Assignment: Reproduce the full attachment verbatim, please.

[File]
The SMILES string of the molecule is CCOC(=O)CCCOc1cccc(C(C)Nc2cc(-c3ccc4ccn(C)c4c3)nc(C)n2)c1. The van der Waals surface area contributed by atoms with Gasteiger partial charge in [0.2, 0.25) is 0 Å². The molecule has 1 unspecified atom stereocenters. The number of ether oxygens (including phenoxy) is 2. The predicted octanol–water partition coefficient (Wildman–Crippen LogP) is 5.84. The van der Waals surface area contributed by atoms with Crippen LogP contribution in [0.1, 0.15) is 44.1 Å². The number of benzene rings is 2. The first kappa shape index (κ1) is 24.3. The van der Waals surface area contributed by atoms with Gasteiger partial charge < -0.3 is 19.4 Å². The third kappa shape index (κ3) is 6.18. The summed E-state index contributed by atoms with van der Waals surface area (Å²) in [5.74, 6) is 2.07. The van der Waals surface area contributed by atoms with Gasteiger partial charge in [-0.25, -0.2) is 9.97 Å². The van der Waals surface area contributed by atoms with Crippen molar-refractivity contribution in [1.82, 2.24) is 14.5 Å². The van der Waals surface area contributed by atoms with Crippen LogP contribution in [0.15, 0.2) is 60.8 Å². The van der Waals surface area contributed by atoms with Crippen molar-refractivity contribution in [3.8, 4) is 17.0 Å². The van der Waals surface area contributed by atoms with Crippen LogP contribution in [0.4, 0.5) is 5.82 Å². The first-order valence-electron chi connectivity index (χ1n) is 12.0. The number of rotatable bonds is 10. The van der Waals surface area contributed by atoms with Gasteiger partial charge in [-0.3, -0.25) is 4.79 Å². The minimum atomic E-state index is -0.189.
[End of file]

The SMILES string of the molecule is CCOC(=O)CCCOc1cccc(C(C)Nc2cc(-c3ccc4ccn(C)c4c3)nc(C)n2)c1. The van der Waals surface area contributed by atoms with Gasteiger partial charge in [0.2, 0.25) is 0 Å². The molecule has 1 unspecified atom stereocenters. The number of ether oxygens (including phenoxy) is 2. The predicted octanol–water partition coefficient (Wildman–Crippen LogP) is 5.84. The van der Waals surface area contributed by atoms with Crippen LogP contribution in [0.1, 0.15) is 44.1 Å². The number of benzene rings is 2. The first kappa shape index (κ1) is 24.3. The van der Waals surface area contributed by atoms with Gasteiger partial charge < -0.3 is 19.4 Å². The third kappa shape index (κ3) is 6.18. The summed E-state index contributed by atoms with van der Waals surface area (Å²) in [5.74, 6) is 2.07. The van der Waals surface area contributed by atoms with Gasteiger partial charge in [-0.25, -0.2) is 9.97 Å². The van der Waals surface area contributed by atoms with Crippen molar-refractivity contribution in [1.82, 2.24) is 14.5 Å². The van der Waals surface area contributed by atoms with Crippen LogP contribution in [0.15, 0.2) is 60.8 Å². The van der Waals surface area contributed by atoms with Crippen molar-refractivity contribution in [3.8, 4) is 17.0 Å². The van der Waals surface area contributed by atoms with Crippen LogP contribution in [0.4, 0.5) is 5.82 Å². The first-order valence-electron chi connectivity index (χ1n) is 12.0. The number of rotatable bonds is 10. The van der Waals surface area contributed by atoms with Gasteiger partial charge in [-0.3, -0.25) is 4.79 Å². The minimum atomic E-state index is -0.189.